Multifunctional displays, which have various functions in single-device systems without external circuits, are actively investigated as future human–machine interfaces owing to performability of unprecedented functions in compact design. However, their application is limited to visualize the mechanical/electrical signals in light. Herein, stretchable high-resolution multicolor synesthesia display, which can generate synchronized sound and light as input/output sources, is presented by transfer-printing. Transfer-printed emissive composite leads to display with enhanced optical performance and fine sound pressure level. Owing to inherent stretchability of the device, the synesthesia display can stably operate under static and dynamic deformation without distortion in sound relative to the input waveform. User-interactive synesthesia displays are demonstrated for visual−acoustic encryption, which facilitate advanced encryption, as well as multiplex quick response code that bridges multiple domains with a single device. This approach provides new directions for multifunctional displays, with potential applications in reinforced authentication.
The future of human-machine interfaces is on the cusp of a revolution with the unveiling of a groundbreaking technology – a stretchable high-resolution multicolor synesthesia display that generates synchronized sound and light as input/output sources. A research team, led by Professor Moon Kee Choi in the Department of Materials Science and Engineering at UNIST, has succeeded in developing this cutting-edge display using transfer-printing techniques, propelling the field of multifunctional displays into new realms of possibility.
Traditionally, multifunctional displays have been confined to visualizing mechanical and electrical signals in light. However, this pioneering stretchable synesthesia display shatters preconceived boundaries by offering unparalleled optical performance and precise sound pressure levels. Its inherent stretchability ensures seamless operation under both static and dynamic deformation, preserving the integrity of the sound relative to the input waveform.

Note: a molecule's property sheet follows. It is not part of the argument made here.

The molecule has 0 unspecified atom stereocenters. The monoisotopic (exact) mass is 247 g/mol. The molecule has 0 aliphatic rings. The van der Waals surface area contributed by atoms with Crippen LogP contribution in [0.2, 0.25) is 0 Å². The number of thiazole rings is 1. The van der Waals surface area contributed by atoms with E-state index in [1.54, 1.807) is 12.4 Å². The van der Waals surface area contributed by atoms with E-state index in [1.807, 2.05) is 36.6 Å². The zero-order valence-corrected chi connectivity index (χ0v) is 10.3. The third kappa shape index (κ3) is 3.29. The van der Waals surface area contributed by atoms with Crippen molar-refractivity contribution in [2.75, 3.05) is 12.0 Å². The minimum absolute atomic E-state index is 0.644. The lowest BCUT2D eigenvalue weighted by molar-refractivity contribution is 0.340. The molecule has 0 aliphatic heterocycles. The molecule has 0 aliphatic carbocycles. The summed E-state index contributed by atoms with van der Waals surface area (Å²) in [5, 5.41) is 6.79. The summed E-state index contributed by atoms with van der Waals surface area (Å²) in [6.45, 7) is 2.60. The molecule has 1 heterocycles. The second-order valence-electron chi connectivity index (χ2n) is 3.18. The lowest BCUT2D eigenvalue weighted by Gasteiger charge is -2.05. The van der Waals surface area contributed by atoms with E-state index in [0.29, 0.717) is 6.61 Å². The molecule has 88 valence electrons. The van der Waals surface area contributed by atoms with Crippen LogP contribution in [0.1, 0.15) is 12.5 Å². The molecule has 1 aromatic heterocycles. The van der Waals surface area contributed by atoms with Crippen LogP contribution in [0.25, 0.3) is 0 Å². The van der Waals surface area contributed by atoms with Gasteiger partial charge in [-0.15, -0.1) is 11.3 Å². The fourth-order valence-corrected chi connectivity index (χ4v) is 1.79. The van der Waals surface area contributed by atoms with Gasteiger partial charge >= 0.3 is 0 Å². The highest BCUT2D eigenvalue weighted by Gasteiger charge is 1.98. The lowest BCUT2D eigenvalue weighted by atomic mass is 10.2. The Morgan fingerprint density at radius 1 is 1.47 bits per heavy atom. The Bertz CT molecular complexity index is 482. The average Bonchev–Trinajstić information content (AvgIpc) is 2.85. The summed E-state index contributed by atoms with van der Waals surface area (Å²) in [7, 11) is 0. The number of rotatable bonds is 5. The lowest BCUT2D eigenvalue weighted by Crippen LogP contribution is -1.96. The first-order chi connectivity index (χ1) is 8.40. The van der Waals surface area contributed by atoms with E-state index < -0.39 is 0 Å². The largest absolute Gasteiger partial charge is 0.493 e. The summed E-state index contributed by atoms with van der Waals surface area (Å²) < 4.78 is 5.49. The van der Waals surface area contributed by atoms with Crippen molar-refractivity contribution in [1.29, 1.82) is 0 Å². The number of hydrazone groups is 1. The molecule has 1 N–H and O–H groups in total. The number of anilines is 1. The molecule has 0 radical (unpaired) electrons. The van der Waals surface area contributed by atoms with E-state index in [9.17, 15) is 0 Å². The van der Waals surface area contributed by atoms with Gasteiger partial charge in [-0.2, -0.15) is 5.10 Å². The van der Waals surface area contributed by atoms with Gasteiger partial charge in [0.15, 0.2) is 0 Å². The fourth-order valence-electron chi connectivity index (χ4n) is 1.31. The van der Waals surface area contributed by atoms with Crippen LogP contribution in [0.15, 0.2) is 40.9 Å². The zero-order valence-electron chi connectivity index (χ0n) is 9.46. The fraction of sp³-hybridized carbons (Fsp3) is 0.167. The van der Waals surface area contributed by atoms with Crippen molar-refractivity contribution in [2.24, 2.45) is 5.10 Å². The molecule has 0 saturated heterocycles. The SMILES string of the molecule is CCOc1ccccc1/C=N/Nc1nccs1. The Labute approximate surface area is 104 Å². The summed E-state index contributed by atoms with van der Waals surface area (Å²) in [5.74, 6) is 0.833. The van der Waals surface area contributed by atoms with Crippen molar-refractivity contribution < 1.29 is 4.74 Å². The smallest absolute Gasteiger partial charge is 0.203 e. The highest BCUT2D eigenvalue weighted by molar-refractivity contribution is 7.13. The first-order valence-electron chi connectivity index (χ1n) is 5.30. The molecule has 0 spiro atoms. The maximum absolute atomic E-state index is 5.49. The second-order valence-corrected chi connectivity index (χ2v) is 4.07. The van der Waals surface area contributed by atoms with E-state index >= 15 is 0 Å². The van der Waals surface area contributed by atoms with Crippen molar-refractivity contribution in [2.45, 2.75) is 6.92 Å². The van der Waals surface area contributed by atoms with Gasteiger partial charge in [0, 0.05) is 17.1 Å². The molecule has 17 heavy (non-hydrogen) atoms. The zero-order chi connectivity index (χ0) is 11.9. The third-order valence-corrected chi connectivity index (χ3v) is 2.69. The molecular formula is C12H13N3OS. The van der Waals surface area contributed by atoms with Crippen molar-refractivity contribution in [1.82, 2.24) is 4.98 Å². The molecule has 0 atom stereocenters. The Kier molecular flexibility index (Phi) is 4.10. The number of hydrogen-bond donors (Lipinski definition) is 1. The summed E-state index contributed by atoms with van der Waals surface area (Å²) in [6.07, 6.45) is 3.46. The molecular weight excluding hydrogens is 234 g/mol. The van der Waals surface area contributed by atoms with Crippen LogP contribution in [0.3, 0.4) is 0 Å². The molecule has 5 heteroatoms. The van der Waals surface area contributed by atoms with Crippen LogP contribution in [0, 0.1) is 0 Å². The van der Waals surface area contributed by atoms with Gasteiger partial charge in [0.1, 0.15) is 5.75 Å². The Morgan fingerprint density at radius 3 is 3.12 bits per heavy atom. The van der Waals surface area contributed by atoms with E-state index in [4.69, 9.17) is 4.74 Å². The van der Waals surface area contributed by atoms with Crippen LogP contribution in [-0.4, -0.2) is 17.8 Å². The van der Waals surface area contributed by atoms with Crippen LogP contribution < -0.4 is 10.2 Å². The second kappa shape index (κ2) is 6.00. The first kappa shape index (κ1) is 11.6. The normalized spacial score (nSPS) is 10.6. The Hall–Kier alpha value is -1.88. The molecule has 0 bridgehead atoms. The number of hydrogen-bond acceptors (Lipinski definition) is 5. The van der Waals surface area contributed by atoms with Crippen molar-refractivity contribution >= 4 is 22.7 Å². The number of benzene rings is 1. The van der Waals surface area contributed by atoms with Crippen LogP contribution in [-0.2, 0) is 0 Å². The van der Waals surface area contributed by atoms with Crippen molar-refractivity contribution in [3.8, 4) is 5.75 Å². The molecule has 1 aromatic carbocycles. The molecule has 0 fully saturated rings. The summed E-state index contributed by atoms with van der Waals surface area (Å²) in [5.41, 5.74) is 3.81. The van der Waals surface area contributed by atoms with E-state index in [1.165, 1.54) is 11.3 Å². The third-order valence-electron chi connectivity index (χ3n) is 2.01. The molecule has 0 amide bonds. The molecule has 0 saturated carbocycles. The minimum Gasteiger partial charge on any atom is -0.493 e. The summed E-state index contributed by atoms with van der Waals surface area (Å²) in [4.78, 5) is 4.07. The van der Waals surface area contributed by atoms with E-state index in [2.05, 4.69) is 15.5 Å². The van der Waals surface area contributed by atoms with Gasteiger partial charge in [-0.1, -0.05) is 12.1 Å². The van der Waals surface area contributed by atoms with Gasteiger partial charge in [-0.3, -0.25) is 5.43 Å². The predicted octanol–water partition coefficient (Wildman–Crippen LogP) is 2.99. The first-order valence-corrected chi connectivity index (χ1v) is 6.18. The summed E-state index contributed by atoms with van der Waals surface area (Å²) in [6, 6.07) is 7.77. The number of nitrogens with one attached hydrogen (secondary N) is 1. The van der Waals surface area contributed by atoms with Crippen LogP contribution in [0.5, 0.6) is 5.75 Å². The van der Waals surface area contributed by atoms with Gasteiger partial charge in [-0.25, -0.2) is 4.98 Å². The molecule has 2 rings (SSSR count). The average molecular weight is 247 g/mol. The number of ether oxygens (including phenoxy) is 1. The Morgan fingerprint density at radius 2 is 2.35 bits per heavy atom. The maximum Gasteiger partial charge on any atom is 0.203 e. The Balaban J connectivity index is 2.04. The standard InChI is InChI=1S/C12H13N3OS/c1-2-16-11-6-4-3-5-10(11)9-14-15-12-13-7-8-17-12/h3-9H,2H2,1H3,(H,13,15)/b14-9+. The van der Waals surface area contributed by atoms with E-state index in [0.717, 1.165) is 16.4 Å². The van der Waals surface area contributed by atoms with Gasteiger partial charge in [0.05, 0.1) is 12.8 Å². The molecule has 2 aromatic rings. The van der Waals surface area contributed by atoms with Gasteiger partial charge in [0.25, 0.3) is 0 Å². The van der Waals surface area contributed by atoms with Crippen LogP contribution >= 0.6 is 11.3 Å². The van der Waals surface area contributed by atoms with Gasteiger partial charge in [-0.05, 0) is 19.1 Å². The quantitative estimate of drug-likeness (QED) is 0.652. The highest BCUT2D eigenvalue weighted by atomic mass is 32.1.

A key advantage of this groundbreaking technology is its potential to revolutionize wearable devices, mobile devices, and the Internet of Things (IoT) as the next generation of display. By seamlessly generating sound and light simultaneously, the stretchable display delivers a distinctive user experience and unlocks untapped potential for advanced encryption and authentication.
Figure 1. (Left) Images of the device at strains ranging from 0% to 120%. (Right) Effect of tensile strain on luminance (blue dot) and SPL (red dot) generated by the device.
To demonstrate the capabilities of this synesthesia display, the research team presented two innovative applications. Firstly, they showcased visual-acoustic encryption, an advanced encryption method that combines visual and auditory cues. This breakthrough sets the stage for reinforced authentication systems that leverage the power of both sight and sound, elevating security to new heights.
Secondly, the team introduced a multiplex quick response code that bridges multiple domains with a single device. This remarkable technology empowers users to interact with the display, ushering in a new era of seamless integration and user-friendly experiences.
Professor Choi enthused, “The demand for next-generation displays is skyrocketing, and this stretchable high-resolution display that generates sound and light simultaneously overcomes the limitations of previous light-emitting devices. Our novel light-emission layer transfer technology, achieved through surface energy control, enables us to achieve remarkable patterns and maintain stability even under deformation.”
Figure 2. EML patterning characteristics. (Left) SEM image revealing the minimum pattern dimension. (Center) Photoluminescence image of a high-resolution mosaic pattern. Painting adapted and reproduced with permission from the Louvre. (Right) Multicolor device images on a curved object.
The manufactured device boasts exceptional brightness and sound characteristics, with a circular shape maintained at a remarkable rate of over 95% in more than 5,000 deformation experiments. This unparalleled durability and versatility render the stretchable display ideal for a wide range of applications, including wearable speakers, double encryption devices, and multi-quick response code implementations.
According to the research team, this remarkable advancement in display technology propels us one step closer to a future where multifunctional displays seamlessly integrate with our daily lives. As the demand for advanced human-machine interfaces continues to surge, the stretchable high-resolution multicolor synesthesia display offers a tantalizing glimpse into the limitless possibilities of tomorrow.
Figure 3. Applications of synesthesia display as an input device for user-interactive visual–acoustic encryption and multiplex QR.
The research findings have been published in the online version of the esteemed journal, Advanced Functional Materials, on August 14, 2023. This research was supported by the National Research Foundation of Korea (NRF) grant, funded by the Korean Ministry of Science and ICT (MSIT).
Jisu Yoo, Subin Ha, Gwang Heon Lee, et al., “Stretchable High-Resolution User-Interactive Synesthesia Displays for Visual–Acoustic Encryption,” Adv. Funct. Mater., (2023).